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Mr. PAUL. My nephew Mark Pyeatt has neurofibromatosis 2, NF2, but that is not who he is. He is an indomitable spirit, a courageous young man, a man who knows and faces each day certain that he is one with his God. He is like many young people on Earth--he is in search of the truth. He reads, he thinks, but he no longer hears.
Neurofibromatosis 2 is characterized by recurrent neurologic tumors. Its signature tumor affects the auditory nerves and destroys the hearing. Its relentless course eventually takes all of the hearing. I have never heard Mark complain.
While my signing is only rudimentary, most of his immediate family are proficient, and at Christmas dinner for 40 family members, nearly everyone is trying to learn some signing. The grandkids sing, ``Happy Birthday, Jesus. I am so glad you came.'' The whole family is learning to communicate with their hands. I mostly like to learn insults so I can taunt Mark on the golf course. I can't use most of the signs he taught me on the Senate floor. I don't know this for certain, but I think the seven words George Carlin said you can't say on TV, I think you can't sign them on TV either. I love the way names for people in sign language are created only by the deaf. Mark's mother Lori is ``L'' to the ear because she is on the phone all the time. My wife Kelley is ``K'' sweet. My middle son Duncan is ``D'' in a hoop because he likes basketball.
Neurofibromatosis 2 is a rare disease. Some call it an orphan disease. Orphan diseases face certain obstacles that others do not. Money is typically allocated to research based on how prevalent a disease is. For rare diseases, the resources are likewise rare.
In order for investors to invest in a cure for neurofibromatosis 2, regulatory obstacles need to be cleared. We need to allow foreign drug studies to be accepted in the United States and not repeated. We need to have speedy approval of drugs that are already being used by the general population in other countries.
My chief of staff's sister Karen has pulmonary fibrosis--another orphan disease.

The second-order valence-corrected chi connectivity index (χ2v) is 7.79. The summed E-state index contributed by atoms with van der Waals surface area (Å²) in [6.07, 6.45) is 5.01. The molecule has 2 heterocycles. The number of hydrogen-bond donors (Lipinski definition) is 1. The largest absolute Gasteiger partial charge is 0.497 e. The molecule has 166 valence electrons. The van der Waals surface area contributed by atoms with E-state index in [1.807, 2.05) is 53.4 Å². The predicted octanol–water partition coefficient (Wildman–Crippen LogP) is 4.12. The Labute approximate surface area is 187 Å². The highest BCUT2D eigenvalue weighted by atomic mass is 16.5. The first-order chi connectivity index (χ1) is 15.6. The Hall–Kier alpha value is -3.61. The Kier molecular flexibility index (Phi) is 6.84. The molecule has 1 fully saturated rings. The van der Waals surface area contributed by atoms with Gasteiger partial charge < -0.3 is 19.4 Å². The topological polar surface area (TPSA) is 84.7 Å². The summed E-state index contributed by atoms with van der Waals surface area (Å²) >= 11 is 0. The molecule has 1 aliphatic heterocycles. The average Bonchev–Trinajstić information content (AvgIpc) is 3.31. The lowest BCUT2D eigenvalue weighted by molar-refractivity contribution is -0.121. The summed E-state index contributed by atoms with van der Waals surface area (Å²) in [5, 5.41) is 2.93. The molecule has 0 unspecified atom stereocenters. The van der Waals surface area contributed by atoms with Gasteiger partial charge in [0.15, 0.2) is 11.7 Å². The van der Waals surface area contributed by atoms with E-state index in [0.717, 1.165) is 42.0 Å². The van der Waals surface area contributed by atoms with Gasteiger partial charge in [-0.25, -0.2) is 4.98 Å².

She is 40 years old with a young daughter, and she is likely only alive today through a fluke in the system. She takes a medication that is part of an experimental trial in the United States but has been on the general market in Japan for years. If she didn't live near a research center and if her family couldn't afford to pay $1,500 a month out-of-pocket, she wouldn't receive this drug, even though it is legal in Japan.
The drug should have been cleared already, but we are not doing a good enough job of trying to get drugs cleared. It went through trials here. It has already been approved in Europe and Japan, but 200,000 Americans who have a rare deadly terminal disease are being denied this drug.
We all want safety in the drugs and in the cures for disease. We all acknowledge this is a balancing act. We should all acknowledge the regulatory obstacles and burdens new drugs face in our country are oppressive and counterproductive.
My hope is by putting a face to two orphan diseases--my nephew Mark, with neurofibromatosis, and my staff member's sister Karen, with pulmonary fibrosis--this situation will be made more personal. These are people who are close to our families, and we hope others will come to realize we must do something to get rid of government obstacles to cures for rare diseases.
I yield the floor.
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